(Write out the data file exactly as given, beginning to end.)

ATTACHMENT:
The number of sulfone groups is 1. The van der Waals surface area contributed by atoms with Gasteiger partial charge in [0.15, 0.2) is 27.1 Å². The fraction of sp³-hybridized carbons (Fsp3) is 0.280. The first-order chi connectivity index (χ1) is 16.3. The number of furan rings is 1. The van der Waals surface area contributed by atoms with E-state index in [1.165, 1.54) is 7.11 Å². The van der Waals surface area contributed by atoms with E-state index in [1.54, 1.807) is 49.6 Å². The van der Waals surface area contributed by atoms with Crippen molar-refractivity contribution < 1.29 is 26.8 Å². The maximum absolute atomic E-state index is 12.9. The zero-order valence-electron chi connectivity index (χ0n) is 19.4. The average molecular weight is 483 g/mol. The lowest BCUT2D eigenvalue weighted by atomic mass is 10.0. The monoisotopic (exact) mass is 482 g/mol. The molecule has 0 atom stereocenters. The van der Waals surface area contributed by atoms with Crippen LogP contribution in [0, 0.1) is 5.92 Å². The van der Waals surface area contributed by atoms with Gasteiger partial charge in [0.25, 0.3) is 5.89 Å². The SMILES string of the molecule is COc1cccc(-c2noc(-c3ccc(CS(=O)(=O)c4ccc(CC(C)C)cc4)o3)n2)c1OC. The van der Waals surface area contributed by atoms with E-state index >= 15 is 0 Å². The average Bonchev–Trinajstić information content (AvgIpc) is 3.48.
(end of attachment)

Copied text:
The number of sulfone groups is 1. The van der Waals surface area contributed by atoms with Gasteiger partial charge in [0.15, 0.2) is 27.1 Å². The fraction of sp³-hybridized carbons (Fsp3) is 0.280. The first-order chi connectivity index (χ1) is 16.3. The number of furan rings is 1. The van der Waals surface area contributed by atoms with E-state index in [1.165, 1.54) is 7.11 Å². The van der Waals surface area contributed by atoms with E-state index in [1.54, 1.807) is 49.6 Å². The van der Waals surface area contributed by atoms with Crippen molar-refractivity contribution < 1.29 is 26.8 Å². The maximum absolute atomic E-state index is 12.9. The zero-order valence-electron chi connectivity index (χ0n) is 19.4. The average molecular weight is 483 g/mol. The lowest BCUT2D eigenvalue weighted by atomic mass is 10.0. The monoisotopic (exact) mass is 482 g/mol. The molecule has 0 atom stereocenters. The van der Waals surface area contributed by atoms with Crippen LogP contribution in [0, 0.1) is 5.92 Å². The van der Waals surface area contributed by atoms with Gasteiger partial charge in [0.25, 0.3) is 5.89 Å². The SMILES string of the molecule is COc1cccc(-c2noc(-c3ccc(CS(=O)(=O)c4ccc(CC(C)C)cc4)o3)n2)c1OC. The van der Waals surface area contributed by atoms with E-state index >= 15 is 0 Å². The average Bonchev–Trinajstić information content (AvgIpc) is 3.48.